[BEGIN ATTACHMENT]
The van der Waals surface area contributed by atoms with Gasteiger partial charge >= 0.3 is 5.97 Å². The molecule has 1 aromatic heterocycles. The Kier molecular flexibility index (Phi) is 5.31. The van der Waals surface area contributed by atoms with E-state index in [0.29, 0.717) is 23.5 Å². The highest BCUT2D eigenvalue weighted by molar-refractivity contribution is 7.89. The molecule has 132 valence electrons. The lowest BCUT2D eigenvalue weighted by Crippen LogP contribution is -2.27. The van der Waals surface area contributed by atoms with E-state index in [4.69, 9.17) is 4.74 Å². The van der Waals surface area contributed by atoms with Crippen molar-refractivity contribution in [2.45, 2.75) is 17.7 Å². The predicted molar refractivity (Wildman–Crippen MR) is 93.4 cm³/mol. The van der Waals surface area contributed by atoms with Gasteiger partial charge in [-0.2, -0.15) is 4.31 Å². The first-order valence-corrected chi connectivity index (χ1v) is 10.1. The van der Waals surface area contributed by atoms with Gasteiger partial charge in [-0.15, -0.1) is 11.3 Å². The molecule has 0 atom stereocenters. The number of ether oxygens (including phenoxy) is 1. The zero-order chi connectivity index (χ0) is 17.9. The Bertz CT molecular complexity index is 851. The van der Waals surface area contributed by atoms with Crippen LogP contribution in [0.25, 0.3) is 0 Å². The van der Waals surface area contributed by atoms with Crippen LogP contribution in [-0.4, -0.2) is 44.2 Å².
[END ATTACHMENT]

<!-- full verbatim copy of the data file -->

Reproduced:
The van der Waals surface area contributed by atoms with Gasteiger partial charge >= 0.3 is 5.97 Å². The molecule has 1 aromatic heterocycles. The Kier molecular flexibility index (Phi) is 5.31. The van der Waals surface area contributed by atoms with E-state index in [0.29, 0.717) is 23.5 Å². The highest BCUT2D eigenvalue weighted by molar-refractivity contribution is 7.89. The molecule has 132 valence electrons. The lowest BCUT2D eigenvalue weighted by Crippen LogP contribution is -2.27. The van der Waals surface area contributed by atoms with E-state index in [4.69, 9.17) is 4.74 Å². The van der Waals surface area contributed by atoms with Crippen molar-refractivity contribution in [2.45, 2.75) is 17.7 Å². The predicted molar refractivity (Wildman–Crippen MR) is 93.4 cm³/mol. The van der Waals surface area contributed by atoms with Gasteiger partial charge in [-0.2, -0.15) is 4.31 Å². The first-order valence-corrected chi connectivity index (χ1v) is 10.1. The van der Waals surface area contributed by atoms with Gasteiger partial charge in [-0.15, -0.1) is 11.3 Å². The molecule has 0 atom stereocenters. The number of ether oxygens (including phenoxy) is 1. The zero-order chi connectivity index (χ0) is 17.9. The Bertz CT molecular complexity index is 851. The van der Waals surface area contributed by atoms with Crippen LogP contribution in [0.25, 0.3) is 0 Å². The van der Waals surface area contributed by atoms with Crippen LogP contribution in [-0.4, -0.2) is 44.2 Å².